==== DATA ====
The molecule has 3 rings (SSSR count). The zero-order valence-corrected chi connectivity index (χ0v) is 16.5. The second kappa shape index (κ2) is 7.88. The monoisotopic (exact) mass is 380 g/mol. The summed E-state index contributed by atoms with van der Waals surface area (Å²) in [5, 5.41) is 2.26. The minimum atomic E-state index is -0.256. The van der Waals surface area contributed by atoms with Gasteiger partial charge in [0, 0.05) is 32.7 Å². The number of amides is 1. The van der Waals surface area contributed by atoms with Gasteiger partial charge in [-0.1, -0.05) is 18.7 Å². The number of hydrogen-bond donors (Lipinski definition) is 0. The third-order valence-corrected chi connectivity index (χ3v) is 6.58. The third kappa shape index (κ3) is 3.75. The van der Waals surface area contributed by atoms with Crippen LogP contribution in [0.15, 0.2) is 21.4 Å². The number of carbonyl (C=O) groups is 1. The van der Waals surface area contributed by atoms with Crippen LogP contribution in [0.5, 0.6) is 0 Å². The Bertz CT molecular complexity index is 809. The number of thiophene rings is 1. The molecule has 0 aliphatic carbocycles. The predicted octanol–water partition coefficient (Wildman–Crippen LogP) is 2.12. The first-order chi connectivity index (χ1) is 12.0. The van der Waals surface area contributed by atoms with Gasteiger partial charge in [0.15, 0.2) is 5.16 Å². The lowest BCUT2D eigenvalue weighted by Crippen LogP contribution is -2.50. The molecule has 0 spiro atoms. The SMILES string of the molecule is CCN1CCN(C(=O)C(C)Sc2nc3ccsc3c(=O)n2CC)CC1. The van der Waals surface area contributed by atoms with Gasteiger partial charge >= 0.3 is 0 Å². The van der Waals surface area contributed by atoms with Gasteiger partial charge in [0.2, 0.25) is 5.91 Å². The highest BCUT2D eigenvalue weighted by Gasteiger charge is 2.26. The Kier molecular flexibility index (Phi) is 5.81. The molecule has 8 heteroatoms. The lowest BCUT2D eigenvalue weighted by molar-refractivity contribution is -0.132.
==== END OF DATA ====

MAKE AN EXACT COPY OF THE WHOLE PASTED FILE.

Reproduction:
The molecule has 3 rings (SSSR count). The zero-order valence-corrected chi connectivity index (χ0v) is 16.5. The second kappa shape index (κ2) is 7.88. The monoisotopic (exact) mass is 380 g/mol. The summed E-state index contributed by atoms with van der Waals surface area (Å²) in [5, 5.41) is 2.26. The minimum atomic E-state index is -0.256. The van der Waals surface area contributed by atoms with Gasteiger partial charge in [0, 0.05) is 32.7 Å². The number of amides is 1. The van der Waals surface area contributed by atoms with Gasteiger partial charge in [-0.1, -0.05) is 18.7 Å². The number of hydrogen-bond donors (Lipinski definition) is 0. The third-order valence-corrected chi connectivity index (χ3v) is 6.58. The third kappa shape index (κ3) is 3.75. The van der Waals surface area contributed by atoms with Crippen LogP contribution in [0.15, 0.2) is 21.4 Å². The number of carbonyl (C=O) groups is 1. The van der Waals surface area contributed by atoms with Crippen LogP contribution in [0.5, 0.6) is 0 Å². The Bertz CT molecular complexity index is 809. The number of thiophene rings is 1. The molecule has 0 aliphatic carbocycles. The predicted octanol–water partition coefficient (Wildman–Crippen LogP) is 2.12. The first-order chi connectivity index (χ1) is 12.0. The van der Waals surface area contributed by atoms with Gasteiger partial charge in [0.15, 0.2) is 5.16 Å². The lowest BCUT2D eigenvalue weighted by Crippen LogP contribution is -2.50. The molecule has 0 spiro atoms. The SMILES string of the molecule is CCN1CCN(C(=O)C(C)Sc2nc3ccsc3c(=O)n2CC)CC1. The van der Waals surface area contributed by atoms with Gasteiger partial charge >= 0.3 is 0 Å². The van der Waals surface area contributed by atoms with Gasteiger partial charge in [0.2, 0.25) is 5.91 Å². The highest BCUT2D eigenvalue weighted by Gasteiger charge is 2.26. The Kier molecular flexibility index (Phi) is 5.81. The molecule has 8 heteroatoms. The lowest BCUT2D eigenvalue weighted by molar-refractivity contribution is -0.132.